Warner Brothers takes a dip into the non-gangster market with director William Keighley. He may have seen this as an assignment to get over and done with. Keightley would work with James Cagney many times and be in the director’s chair for co direction credit in THE ADVENTURES OF ROBIN HOOD (1938).
THE RIGHT TO LIVE (1935) or the original title, THE SACRED FLAME, presents a ‘woman’s picture’ with all its tenderhearted intentions. The acting of the ensemble cast, lead on the poster by Josephine Hutchinson and George Brent, have the film stolen away from them by Colin Clive and Peggy Wood.
The story moves along quickly as the running time is only a little over sixty minutes in North America, cutting a full fifteen minutes from the UK release. Maurice Trent (Clive) is a happy, go lucky, very much in love with Stella Trent (Hutchinson) fellow. Maurice and Stella have a lovely country house and share the joy of adventures to come. Maurice’s mother (Henrietta Crosman) comes for a visit when the unthinkable happens as they are driving to the house. The horrified family witness the plane crash of Maurice’s aircraft as he is playfully stunting the road the car is on. The world has been turned upside down and now Maurice is paralyzed from the waist down and bedridden.
Maurice is remains a happy fellow, still very much missing his wife when she goes away to sleep in a separate bedroom, as was the norm of the day. The family hires a full time caregiver in the person of Nurse Wayland (Peggy Wood) . Maurice seems to think that Stella no longer has ‘color’ in her cheeks as they would dance the night away and go horseback riding. Maurice sends for his brother Colin (George Brent) who has a plantation business to visit them and take Stella out more. Maurice will read business books on plantations and advises his brother of changes to the operation .
One can understand what happens as Colin and Stella go out more as the days pass. Maurice doesn’t see it at all and is still jovial while his nother and his nurse do see for very different reasons. Maurice is under treatment by Doctor Harvester (Leo G. Carroll), who confers with with a colleague that they will operate on Maurice in five months time to regain full mobility. This is a lie and Maurice’s condition’s would not be “cured,” yet it is decided to tell him this to bolster his spirits.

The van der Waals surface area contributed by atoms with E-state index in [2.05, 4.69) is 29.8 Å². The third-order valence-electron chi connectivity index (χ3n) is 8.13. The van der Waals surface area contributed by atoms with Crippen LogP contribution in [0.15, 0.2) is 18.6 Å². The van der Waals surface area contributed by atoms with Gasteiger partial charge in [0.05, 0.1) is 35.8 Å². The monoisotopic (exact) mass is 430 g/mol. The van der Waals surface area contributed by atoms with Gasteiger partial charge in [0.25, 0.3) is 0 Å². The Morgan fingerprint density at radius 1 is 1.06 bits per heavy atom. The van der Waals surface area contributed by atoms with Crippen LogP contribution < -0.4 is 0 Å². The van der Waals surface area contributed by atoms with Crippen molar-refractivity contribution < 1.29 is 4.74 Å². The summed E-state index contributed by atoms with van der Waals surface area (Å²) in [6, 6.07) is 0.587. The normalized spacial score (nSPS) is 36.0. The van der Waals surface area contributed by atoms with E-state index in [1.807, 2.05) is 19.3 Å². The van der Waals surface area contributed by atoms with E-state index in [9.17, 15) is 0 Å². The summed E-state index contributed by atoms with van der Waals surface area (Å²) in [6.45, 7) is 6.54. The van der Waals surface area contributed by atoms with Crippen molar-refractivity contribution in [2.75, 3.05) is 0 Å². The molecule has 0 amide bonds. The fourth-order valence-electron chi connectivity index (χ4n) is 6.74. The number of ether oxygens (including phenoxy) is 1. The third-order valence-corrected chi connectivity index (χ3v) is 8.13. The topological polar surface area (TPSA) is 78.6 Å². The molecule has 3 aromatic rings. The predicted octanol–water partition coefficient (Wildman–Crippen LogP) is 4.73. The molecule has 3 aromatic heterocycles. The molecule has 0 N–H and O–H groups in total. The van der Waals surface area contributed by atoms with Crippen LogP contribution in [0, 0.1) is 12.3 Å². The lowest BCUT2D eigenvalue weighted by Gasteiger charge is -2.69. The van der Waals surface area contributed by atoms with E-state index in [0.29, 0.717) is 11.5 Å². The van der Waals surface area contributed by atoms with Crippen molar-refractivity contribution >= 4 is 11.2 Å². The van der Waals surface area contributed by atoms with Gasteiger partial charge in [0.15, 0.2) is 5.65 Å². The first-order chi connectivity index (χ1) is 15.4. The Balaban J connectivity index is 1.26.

George Brent plays Colin Trent similar to the measured way he played Jim Gilson in THE PURCHASE PRICE (1932) with Barbara Stanwyck. Brent doesn’t have much to do except play the honorable brother who finds himself in a situation of love he did not expect or want. Josephine Hutchinson does well in the role of Stella as she plays her moments with Clive wearing smiles and offering laughter. Stella is in love with Maurice but cannot help being drawn to Colin. They are both caught in a rain storm while horseback riding and the inevitable happens under the trees. Stella and Colin both understand they must not go any further in this tryst and cook up a reason for Colin to head back. The moment in the storm is well played with good effects and camera work.
Colin Clive in the role of Maurice Trent steals this film with sensitivity, laughter and a sadness akin (although not as deep) to his Stanhope in JOURNEYS END (1930). Clive spends most of the picture on his back in a chair or movable bed, using his cane to pull himself along or get things. He always has a smile on his face and a happy tone to his voice that is not far from desperation. His scenes with Hutchinson show a real affection that may have actually gone off screen as well as Clive was thought to be a ‘ladies man.’ The opening moments in the opera house as Wagner’s Tristan und Isolde unfold are sensitive as Clive watches a tear roll down Stella’s face. The family then good naturedly makes fun of her after. Maurice and Stella’s gaze during the song is magnetic. Seldom has the public seen this side of Colin Clive, who was known for playing tormented people. Maurice is tormented by different forces.
The ending is something you may think is rather cliche, however, it follows the cavalier Maurice’s character and reveals Nurse Wayland even more. Peggy Wood is brilliant as the nurse with a stark, matter of fact delivery consisting of a lot of words and quick movements that suddenly change to something else. The nurse also sees all the trouble and black days that Maurice has while Stella and the family only see the good side.
THE RIGHT TO LIVE (1935) has a lovely cast which also has C. Aubrey Smith playing an Englishman and the voice of reason and decorum. Colin Clive would go on to make BRIDE OF FRANKENSTEIN (1935) and other roles, only to pass away due to alcoholism to quell inner demons of inadequacy in 1937. Josephine Hutchinson appeared in SON OF FRANKENSTEIN (1939), that featured a scene with a portrait of Colin Clive as Henry Frankenstein.
THE RIGHT TO LIVE (1935) is worth a look to see what an ensemble can do with a story of who really has a right to live and love.